Measuring PostgreSQL performance

Since psql performance was not really up to speed at the server I am currently using, I had a look at how to measure and optimize its performance. PostgreSQL comes with a neat benchmarking tool to help you tweak the performance settings to your environment.

Settings can be changed in your postgresql.conf file, the easiest way to change these is via the Backend Configuration Editor in PgAdmin. To see the currently used setting, use for example

SELECT name, setting, unit FROM   pg_settings WHERE  name = 'shared_buffers';

In order to reload the settings after a change without restarting the server, you can use the command

SELECT pg_reload_conf();

Here is how I used pgbench on the Windows Enterprise Server to get a sense of the PostgreSQL performance.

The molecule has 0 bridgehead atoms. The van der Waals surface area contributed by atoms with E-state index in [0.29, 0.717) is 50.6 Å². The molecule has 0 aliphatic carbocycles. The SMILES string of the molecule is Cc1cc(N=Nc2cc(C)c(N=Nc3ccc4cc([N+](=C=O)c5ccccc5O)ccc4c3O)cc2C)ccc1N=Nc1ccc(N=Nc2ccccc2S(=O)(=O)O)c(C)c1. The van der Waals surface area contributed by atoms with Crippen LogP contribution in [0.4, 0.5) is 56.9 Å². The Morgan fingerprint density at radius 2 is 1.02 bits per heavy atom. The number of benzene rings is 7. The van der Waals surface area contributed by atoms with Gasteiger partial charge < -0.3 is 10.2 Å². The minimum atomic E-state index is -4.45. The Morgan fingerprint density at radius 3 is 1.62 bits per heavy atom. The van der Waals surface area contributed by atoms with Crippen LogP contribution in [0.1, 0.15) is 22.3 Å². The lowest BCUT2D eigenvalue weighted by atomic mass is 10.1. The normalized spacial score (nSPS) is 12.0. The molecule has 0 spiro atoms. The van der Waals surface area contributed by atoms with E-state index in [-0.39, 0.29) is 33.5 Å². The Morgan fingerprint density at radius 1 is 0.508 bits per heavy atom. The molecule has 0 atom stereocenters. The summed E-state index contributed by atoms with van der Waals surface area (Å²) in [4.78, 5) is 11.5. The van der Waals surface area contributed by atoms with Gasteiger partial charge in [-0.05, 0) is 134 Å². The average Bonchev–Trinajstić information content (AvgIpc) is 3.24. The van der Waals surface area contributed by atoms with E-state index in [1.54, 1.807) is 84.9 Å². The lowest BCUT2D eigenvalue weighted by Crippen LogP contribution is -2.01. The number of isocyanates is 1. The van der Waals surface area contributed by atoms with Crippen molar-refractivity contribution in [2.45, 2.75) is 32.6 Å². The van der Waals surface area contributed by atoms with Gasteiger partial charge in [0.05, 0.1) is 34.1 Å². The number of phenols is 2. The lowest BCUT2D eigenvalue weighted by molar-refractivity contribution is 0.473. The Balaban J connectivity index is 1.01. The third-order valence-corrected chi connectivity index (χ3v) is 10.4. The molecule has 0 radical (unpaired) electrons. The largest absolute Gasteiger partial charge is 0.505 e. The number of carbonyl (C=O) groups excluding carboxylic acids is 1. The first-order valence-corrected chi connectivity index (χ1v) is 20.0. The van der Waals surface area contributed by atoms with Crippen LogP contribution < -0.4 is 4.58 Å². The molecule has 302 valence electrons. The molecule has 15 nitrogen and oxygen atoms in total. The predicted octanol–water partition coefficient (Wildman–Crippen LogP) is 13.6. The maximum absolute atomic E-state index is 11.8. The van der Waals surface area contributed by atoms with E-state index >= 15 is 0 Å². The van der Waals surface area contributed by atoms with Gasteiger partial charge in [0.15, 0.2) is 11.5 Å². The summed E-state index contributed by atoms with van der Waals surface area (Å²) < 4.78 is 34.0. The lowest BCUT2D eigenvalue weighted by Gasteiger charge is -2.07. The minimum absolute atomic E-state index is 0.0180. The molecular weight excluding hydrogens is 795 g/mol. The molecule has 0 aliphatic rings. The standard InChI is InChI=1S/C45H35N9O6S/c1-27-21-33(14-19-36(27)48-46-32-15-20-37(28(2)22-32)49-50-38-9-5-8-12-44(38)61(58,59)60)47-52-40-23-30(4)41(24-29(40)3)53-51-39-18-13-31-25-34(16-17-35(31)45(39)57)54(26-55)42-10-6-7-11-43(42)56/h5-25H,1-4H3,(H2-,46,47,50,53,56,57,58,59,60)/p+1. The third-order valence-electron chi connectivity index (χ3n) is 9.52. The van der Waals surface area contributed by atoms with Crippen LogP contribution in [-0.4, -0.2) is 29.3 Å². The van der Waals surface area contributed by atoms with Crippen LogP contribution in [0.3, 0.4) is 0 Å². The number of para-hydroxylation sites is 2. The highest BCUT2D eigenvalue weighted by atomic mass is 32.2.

1. Create a new benchmarking database in PgAdmin. I called it "pgbench".

2. Create benchmarking tables using pgbench -i. Here's the command I used in Windows:

./pgbench.exe -i -s 1 -h [servername] -U [username] pgbench

The command line argument -s is the scaling factor used. I ran the test for a number of scaling factors between 1 and 1000 to see where there are drops in performance and how they relate to the database size.

3. In order to check the database size, use the following command:

select datname,pg_size_pretty(pg_database_size(oid)) from pg_database where datname = 'gpbench';

4. Run benchmarking

./pgbench.exe -t 2000 -c 8 -S -h [servername] -U [username] pgbench

The final line in the output is the number of transactions per second, which is what we use to measure performance.



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